Spread Your Legs, Folks: Airport-Style Screening Coming to Senate


Planning a trip to see your senator anytime soon? Thinking of touring the U.S. Capitol? Don’t be surprised if, after your cross-country airline trip, you once again are raising your arms and spreading your legs inside an airport-style screening machine.

 

Capitol Police said three body scanners similar to those deployed by the Transportation Security Administration at airports will be used to screen Capitol visitors who want to sit in the Senate gallery or watch lawmakers at work.

Security screener

Police officers said they are similar to those already put in place outside the House visitors’ gallery.

 

“They could be here on Monday,” said one officer who described the training sessions that already have taken place in the Senate.

 

The House already has three L3 Pro Vision 2 screeners, which are described as TSA-approved security “people scanners.” The machines use radio waves to detect concealed objects. Unlike earlier scanners, which came under attack as “I can see you naked” machines, the company describes these as providing “image-free privacy.”

 

Police, however, are questioning the placement of the machines on the third floor of the Senate near the visitors’ gallery rather than at the building’s entry points. Lobbyists prowling the lower floors and basement of the building won’t be required to go through the scanners, they said.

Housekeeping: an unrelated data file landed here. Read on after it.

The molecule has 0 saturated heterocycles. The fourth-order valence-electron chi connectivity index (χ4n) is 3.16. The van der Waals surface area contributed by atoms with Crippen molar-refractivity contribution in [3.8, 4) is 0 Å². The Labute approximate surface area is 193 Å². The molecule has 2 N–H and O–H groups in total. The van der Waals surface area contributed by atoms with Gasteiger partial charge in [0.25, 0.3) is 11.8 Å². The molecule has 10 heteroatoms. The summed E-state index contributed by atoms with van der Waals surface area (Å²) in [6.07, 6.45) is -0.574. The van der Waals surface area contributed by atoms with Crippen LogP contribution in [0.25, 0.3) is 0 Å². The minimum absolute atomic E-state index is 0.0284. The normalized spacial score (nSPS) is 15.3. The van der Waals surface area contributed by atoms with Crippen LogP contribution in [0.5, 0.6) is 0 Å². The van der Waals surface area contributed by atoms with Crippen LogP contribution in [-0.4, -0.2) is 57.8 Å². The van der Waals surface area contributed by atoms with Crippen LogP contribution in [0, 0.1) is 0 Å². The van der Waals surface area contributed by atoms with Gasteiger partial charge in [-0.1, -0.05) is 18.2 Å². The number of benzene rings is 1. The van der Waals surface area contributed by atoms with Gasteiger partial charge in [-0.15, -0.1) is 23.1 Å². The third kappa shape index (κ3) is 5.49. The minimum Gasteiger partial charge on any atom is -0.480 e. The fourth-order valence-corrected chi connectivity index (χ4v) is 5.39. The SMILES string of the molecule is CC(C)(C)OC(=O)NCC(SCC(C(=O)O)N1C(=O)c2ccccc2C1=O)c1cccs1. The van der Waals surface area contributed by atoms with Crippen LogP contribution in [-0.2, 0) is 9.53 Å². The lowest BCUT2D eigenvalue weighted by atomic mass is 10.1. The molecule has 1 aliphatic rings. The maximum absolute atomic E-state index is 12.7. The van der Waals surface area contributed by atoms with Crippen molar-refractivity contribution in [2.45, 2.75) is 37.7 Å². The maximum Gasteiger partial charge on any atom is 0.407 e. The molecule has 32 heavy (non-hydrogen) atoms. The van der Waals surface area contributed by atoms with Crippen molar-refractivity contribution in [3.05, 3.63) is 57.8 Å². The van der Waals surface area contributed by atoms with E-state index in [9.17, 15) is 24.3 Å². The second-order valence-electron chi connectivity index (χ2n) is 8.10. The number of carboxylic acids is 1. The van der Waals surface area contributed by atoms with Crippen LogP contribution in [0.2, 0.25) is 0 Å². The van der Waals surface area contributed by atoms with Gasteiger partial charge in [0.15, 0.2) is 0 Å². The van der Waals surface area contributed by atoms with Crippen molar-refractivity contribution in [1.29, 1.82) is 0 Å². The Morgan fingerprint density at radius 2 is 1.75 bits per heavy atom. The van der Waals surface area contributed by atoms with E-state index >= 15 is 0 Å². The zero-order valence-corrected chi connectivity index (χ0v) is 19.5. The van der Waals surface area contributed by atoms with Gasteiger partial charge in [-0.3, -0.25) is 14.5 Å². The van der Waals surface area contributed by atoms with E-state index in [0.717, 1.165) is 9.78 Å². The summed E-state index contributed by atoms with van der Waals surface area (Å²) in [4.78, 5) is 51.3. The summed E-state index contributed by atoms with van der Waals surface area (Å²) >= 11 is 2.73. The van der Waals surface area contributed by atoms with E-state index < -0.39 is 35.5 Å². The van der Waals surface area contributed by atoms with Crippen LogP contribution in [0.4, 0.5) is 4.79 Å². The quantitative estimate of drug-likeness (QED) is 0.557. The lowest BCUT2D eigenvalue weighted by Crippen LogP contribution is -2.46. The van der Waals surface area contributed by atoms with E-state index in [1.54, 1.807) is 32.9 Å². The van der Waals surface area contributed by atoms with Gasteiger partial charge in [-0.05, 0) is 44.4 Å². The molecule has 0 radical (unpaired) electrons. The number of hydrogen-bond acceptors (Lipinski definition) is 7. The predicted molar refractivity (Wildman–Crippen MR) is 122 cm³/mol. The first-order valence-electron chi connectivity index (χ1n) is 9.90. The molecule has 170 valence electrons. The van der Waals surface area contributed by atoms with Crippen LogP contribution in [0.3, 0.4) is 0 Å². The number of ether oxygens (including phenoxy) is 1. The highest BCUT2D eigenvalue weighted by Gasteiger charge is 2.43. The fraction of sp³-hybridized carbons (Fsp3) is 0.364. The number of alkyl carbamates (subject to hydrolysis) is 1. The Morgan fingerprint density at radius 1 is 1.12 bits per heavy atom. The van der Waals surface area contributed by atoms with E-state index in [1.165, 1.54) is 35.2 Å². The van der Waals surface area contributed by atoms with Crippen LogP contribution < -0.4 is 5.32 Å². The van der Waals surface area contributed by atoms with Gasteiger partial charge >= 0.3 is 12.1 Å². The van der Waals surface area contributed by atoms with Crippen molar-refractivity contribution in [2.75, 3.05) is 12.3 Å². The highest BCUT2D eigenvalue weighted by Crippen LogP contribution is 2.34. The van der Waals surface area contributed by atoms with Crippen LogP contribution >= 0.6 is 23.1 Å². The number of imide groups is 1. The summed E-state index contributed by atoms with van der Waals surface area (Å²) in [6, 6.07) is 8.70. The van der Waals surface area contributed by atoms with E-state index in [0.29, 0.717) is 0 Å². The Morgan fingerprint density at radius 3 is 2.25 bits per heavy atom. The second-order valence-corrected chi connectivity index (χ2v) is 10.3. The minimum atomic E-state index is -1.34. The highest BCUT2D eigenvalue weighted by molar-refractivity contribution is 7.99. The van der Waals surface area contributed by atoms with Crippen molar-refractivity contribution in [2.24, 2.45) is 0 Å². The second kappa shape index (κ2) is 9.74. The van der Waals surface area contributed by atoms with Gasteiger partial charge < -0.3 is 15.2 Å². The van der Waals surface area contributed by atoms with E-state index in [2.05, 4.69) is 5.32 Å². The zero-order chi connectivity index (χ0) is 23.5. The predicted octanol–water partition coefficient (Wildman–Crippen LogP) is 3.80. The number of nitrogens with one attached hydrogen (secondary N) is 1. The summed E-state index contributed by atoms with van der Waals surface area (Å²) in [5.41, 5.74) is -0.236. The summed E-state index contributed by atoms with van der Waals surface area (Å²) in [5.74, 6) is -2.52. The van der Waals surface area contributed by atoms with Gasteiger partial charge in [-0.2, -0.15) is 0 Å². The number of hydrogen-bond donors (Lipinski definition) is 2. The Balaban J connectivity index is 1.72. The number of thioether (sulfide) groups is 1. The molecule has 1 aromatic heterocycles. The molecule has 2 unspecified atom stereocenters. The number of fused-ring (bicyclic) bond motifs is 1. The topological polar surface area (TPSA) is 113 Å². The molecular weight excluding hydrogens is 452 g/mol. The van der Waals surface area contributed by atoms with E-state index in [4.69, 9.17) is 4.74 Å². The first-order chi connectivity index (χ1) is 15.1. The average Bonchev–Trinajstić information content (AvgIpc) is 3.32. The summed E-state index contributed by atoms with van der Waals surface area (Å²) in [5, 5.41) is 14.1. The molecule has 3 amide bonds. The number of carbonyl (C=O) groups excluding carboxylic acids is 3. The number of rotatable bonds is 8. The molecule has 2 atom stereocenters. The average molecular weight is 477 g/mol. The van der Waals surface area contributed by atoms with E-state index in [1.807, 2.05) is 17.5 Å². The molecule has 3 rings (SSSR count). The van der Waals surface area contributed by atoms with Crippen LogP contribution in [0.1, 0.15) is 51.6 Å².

The security equipment reflects heightened concern about the safety of lawmakers after this summer’s shooting at a baseball practice that seriously wounded House Majority Whip Steve Scalise (R-La.) and also hurt two police officers in his security detail. A number of senators also were at the practice when the attack occurred.

 

House Sergeant-at-Arms Paul Irving said in late June that there at least 950 cases this year of “threatening communications” aimed at members of Congress.

 

Senate Rules Committee Chairman Richard Shelby (R-Ala.), whose panel oversees security upgrades, told Bloomberg BNA that the recent rise in threats against lawmakers drove the decision to install the machines.

 

 

 

"The overriding issue is the safety not only of the people who work here but also the American people and others who visit here,” Shelby said.